In researching this issue’s story about Bellarmine’s robotics lab, I came across a cool term: “cognitive dexterity.” The term appears in a story in The Economist about the future of jobs.
The story, “The Onrushing Wave,” is one of about a billion stories online (some probably written by computers) predicting what will become of us once robots, artificial intelligence and IBM’s Watson supercomputer take their eyes off of hotel reservations and driverless cars long enough to come after the rest of our jobs.
The good news is that industrialization and computerization, while occasionally taking jobs in the short term, have always led to greater long-term prosperity and job growth. And I’m not just saying that because jobs for editors, along with dentists and the clergy, seem to be pretty safe for now, according to the article. (Real-estate agents, accountants and pilots, beware.)
From the industrial revolution until today, each wave of rapid technological advancement has prompted predictions either of certain doom or of the 15-hour work week, but neither has come to pass. What has happened is that workers with “cognitive dexterity” have been rewarded with more challenging and interesting jobs, a prediction that bodes well for Bellarmine graduates whether you’re handy with robots or not. The liberal arts were producing cognitively dexterous people before cognitive dexterity was cool.
Mind you, I’m not saying I’m particularly cognitively dexterous, I’m just saying I’d be much less cognitively dexterous if I hadn’t gone to Bellarmine. You probably feel the same way. Cognitive dexterity is the business Bellarmine is in. The liberal arts also imbue students with the compassion to help create meaningful lives for the cognitively lethargic and the cognitively clumsy.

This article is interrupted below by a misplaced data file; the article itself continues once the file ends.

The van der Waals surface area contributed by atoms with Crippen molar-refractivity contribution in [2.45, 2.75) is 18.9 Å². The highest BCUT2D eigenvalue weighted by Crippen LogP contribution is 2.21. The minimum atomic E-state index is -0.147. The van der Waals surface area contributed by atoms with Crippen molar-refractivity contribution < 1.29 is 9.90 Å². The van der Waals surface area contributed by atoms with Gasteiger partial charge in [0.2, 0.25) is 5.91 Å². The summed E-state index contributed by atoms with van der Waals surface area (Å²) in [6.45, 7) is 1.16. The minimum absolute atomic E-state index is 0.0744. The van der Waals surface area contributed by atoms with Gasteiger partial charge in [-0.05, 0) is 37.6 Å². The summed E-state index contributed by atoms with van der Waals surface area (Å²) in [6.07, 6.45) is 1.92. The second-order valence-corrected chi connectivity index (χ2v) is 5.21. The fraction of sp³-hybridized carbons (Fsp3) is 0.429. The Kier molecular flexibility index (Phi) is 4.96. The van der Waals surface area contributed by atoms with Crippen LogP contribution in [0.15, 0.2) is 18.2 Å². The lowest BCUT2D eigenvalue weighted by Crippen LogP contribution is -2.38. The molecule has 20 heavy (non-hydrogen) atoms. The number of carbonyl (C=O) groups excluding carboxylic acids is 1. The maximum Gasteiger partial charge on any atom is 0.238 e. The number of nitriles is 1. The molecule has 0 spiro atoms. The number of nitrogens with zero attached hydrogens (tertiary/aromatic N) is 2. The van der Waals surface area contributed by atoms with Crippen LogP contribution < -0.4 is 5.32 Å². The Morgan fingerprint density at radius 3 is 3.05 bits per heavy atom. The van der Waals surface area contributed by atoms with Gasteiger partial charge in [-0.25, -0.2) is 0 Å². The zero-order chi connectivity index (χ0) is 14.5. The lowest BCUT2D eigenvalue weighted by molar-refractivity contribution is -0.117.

And far more valuable than future job prospects at Spacely Space Sprockets is the lifelong pursuit of truth we learned to love at Bellarmine. I would live in a shabbier house, I would drive a crappier car, I would eat out less – heck, other than my family and friends, I would give up pretty much everything before I would give up my education.
While Bellarmine’s core curriculum continues to educate the whole person, many disciplines like computer science, physics, mathematics and analytics are also offering students exciting windows to our sleek, high-tech future of self-flying planes and personal jetpacks. Professor Akhtar Mahmood’s robotics lab is just one fun and artful example.
Has your livelihood been affected by big data or artificial intelligence? Was the impact bad or good … or both? Write to us at email@example.com – or have your robot do it.
Jim Welp ’81 | firstname.lastname@example.org